Oh my GAD! Gender and Development (GAD) Activities are Impressive Ideas. Should It Be Required for Every School to Conduct?
Gender and Development in Adherence to Basic Education Policies under DepEd Order No. 32 s. 2017. Why do we advocate GAD?
1. The Department of Education (DepEd) issues the enclosed Gender-Responsive Basic Education Policy in line with its Gender and Development (GAD) mandate as stipulated in the 1987 Philippine Constitution, Republic Act (RA) No. 9710, or the Magna Carta for Women (MCW), RA 10533, or the Enhanced Basic Education Act 2013, and the Philippine International Human Rights Commitments to the Universal Declaration of Human Rights (UDHR). Convention on the Elimination of All Forms of Discrimination against Women (CEDAW), and the Convention on the Rights of the Child (CRC), among others.
That is why in DepEd, we are following the child protection policy wherein all the children inside the school, regardless of their age or status, are protected by our policies.
2. Through this policy, the DepEd commits to integrating the principles of gender equality, gender equity, gender sensitivity, non-discrimination, and human rights into the provision and governance of basic education. This is in line with the DepEd’s mandate to ensure access to quality basic education for all. That is why if we are applying for a promotion, we can say that this promotion is intended for all, regardless of gender.
3. This policy is consistent with the DepEd’s vision, mission, values, and mandate.
This will be anchored on the SDGs, which we can call the Sustainable Development Goals. This is under SDG 5, or Goal 5, which is about achieving gender equality and empowering all women or girls.
Next, the Philippines is committed under international and national laws to integrating gender equality into the principles, goals, and process of Philippine education. The 1987 Philippine Constitution provides that the state “shall protect and promote the right of all citizens to quality education at all levels and shall take appropriate steps to make education accessible to all” (Article XIV, Section 1).
It is also included in Southeast Asia. The Philippines supports the ASEAN Socio-Cultural Community Blueprint 2025, which envisions an inclusive ASEAN that works toward the achievement of gender equality and the elimination of all forms of discrimination and addresses the intersectionality of women’s discrimination. The Blueprint aims to protect and empower women, children, youth, the elderly, persons with disabilities (PWDs), ethnic minority groups, and other vulnerable and marginalized groups.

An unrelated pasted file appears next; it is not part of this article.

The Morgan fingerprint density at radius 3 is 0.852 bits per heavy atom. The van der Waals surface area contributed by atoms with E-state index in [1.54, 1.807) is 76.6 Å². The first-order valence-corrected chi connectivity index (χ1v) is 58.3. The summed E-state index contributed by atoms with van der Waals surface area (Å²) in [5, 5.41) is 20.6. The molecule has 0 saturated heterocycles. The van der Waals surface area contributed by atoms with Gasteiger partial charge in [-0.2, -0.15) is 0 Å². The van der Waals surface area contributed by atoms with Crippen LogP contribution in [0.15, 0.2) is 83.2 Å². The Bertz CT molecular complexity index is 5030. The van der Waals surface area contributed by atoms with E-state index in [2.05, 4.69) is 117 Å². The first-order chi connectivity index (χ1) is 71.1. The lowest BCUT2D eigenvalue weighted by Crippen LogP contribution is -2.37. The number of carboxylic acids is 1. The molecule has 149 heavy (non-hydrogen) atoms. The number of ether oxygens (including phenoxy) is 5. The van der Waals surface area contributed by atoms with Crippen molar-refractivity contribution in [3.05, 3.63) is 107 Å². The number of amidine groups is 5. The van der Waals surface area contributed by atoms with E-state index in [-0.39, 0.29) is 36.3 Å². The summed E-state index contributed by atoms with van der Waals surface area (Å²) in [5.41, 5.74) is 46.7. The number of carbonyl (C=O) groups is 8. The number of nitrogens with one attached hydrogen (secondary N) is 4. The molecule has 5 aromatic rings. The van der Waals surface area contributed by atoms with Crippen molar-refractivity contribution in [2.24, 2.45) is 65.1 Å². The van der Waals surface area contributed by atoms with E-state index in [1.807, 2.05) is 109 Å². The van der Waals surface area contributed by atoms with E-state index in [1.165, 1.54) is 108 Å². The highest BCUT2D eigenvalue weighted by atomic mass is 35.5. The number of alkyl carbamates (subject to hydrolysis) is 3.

In the education system in the Philippines, we have to consider ethnic groups and the disabled in the sectors of the community. Likewise, the Women’s Empowerment, Development, and Gender Equality (Women’s EDGE) Plan 2013-2016 (Chapter 6: Education) published by the Philippine Commission on Women (PCW) summed up the enduring gender issues in Philippine education as follows:
a. Boys are underperforming in key educational indicators compared to girls. It is noteworthy that girls are performing better in education than boys. Why not empower them if they are good and have good performance in educating themselves?
b. Indigenous Peoples (IPs) fall behind in enrolment data and experience discrimination.
As a result, empowering them will benefit the community as well as their social mobility and ability to develop themselves.
c. Higher education degrees manifest marked gender segregation.
Well, this is not stipulated how many percent, but there is marked segregation in terms of a higher segregation rate.
d. Gender biases and stereotypes remain and are still embedded in the curricula, instructional methods, materials, and learning media.
Make certain that the person creating these learning materials or modules is sensitive to gender issues and biases when creating these activity sheets.
e. Women and girls continue to be vulnerable to sexual harassment and violence in schools.
In school, many children experience sexual harassment and violence. This proves that we should advocate for GAD and help these poor victims of sexual harassment and violence in schools. That is why we need to increase our awareness of gender and development through training to empower ourselves to help our co-workers and our students protect themselves and know their rights and privileges.
Gender and Development (GAD) has monthly advocacies that the school needs to conduct or participate in.
- March- Women’s Month
- Lesbian, Gay, Bisexual, and Transgender (LGBT) Pride Month-June
- Breast-feeding Month
- Peace Education Month-September
- Children’s Month-November
- 18 Day Campaign to End Violence (From November 25 to December 12th)
- Human Rights Month-December
Therefore, the Department of Education encourages schools to hold Gender and Development (GAD) activities to teach teachers and students that all genders have similar rights and benefits and are treated equally. The validation of school-based management also includes gender and development (GAD) activities. The SBM committees will be validating all activities at the school, including the activities in gender and development. – Doki | Helpline PH